We expect many people would like to send their children to the Happy ISD. Among all of our school districts you would expect that Happy would rank right up there with Veribest and Paradise on customer satisfaction. So it’s not surprising to hear that someone might want to detach from one district and attach to Happy. That’s what Ben Bressler tried to do, but it did not work.
Mr. Bressler presented a Petition for Detachment and Annexation to the Happy school board which granted the Petition. We expect they were happy to do so. The folks in Canyon ISD, however, were not so happy about this. No one likes to lose territory. So the Canyon board voted it down.
This meant the matter was ripe for review by the Commissioner. The Education Code says that when the Commish considers such a matter, he is to “consider the educational interests of the students in the affected territory and the affected districts and the social, economic, and educational effects of the proposed boundary change.” T.E.C. 13.051(j).
However, there are certain things that have to be proved before the Commissioner gets to those issues. The petitioner has to provide 1) a metes and bounds description of the territory; and 2) evidence that a majority of the registered voters residing in the district signed the petition. Mr. Bressler presented his case to the Commissioner, but failed to produce these two critical pieces of evidence.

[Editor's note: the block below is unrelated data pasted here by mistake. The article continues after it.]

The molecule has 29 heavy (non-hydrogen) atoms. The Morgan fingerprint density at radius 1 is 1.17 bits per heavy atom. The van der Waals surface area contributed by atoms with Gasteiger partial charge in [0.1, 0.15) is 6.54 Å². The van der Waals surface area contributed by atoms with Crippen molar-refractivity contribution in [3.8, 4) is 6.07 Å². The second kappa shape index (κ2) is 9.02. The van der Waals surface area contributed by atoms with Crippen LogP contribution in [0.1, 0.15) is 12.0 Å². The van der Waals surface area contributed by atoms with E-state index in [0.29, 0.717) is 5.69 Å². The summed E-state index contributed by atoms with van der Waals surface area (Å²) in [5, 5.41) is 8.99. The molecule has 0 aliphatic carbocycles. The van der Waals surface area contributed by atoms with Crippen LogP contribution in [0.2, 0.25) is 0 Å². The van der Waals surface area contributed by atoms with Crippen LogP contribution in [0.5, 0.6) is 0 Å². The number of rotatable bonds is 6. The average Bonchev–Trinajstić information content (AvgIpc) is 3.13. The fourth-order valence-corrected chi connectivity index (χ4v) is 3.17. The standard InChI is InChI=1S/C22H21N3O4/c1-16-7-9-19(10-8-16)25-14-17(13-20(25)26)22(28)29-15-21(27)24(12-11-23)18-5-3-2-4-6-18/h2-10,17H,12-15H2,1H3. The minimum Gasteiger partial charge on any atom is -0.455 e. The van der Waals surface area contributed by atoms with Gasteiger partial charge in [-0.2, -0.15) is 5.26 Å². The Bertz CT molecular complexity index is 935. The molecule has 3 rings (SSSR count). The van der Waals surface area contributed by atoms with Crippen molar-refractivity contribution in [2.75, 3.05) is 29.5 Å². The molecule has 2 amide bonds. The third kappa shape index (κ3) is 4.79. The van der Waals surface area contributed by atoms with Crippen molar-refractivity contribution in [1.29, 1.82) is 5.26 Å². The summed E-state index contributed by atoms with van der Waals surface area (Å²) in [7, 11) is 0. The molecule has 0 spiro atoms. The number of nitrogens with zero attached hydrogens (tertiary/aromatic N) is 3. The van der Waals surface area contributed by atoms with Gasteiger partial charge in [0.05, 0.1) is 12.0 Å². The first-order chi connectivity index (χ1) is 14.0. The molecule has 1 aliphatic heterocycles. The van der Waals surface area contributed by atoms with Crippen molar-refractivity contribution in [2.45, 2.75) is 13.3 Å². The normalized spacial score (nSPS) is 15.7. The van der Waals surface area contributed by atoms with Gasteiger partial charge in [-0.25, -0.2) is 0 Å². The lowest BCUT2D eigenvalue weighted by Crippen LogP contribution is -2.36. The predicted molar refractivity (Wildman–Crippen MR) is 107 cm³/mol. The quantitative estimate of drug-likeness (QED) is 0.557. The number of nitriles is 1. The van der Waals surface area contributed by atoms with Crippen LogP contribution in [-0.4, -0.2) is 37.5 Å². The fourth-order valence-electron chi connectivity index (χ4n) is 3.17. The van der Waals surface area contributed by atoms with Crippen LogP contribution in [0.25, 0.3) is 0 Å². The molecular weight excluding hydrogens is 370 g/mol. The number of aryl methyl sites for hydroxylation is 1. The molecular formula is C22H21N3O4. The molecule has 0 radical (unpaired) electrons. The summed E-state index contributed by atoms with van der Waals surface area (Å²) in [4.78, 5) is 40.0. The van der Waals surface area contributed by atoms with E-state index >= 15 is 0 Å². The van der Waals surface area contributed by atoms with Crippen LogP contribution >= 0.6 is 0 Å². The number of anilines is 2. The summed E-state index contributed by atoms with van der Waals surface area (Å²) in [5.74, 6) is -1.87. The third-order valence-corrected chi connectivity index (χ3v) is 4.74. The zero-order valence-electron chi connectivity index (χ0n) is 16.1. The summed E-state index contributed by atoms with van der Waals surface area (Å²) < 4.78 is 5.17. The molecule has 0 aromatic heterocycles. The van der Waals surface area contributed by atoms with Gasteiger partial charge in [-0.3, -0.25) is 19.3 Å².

Canyon ISD’s lawyers presented no evidence of their own, but just made a Motion for Judgment in favor of Canyon. In this context, that’s legalese for “You left something out. WE WIN!” The Commissioner agreed and granted the Motion. Detachment and Annexation: Denied.
The case is Bressler v. Canyon ISD, decided by the Commissioner on August 25, 2016. It’s Docket No. 052-R6-07-2015. Our firm handled this one for Canyon—specifically Christine Badillo and Joey Moore. Sharp lawyers, those two, I’m happy to report.
DAWG BONE: THE PROCEDURES FOR D&A HAVE TO BE FOLLOWED CAREFULLY.
File this one under: GOVERNANCE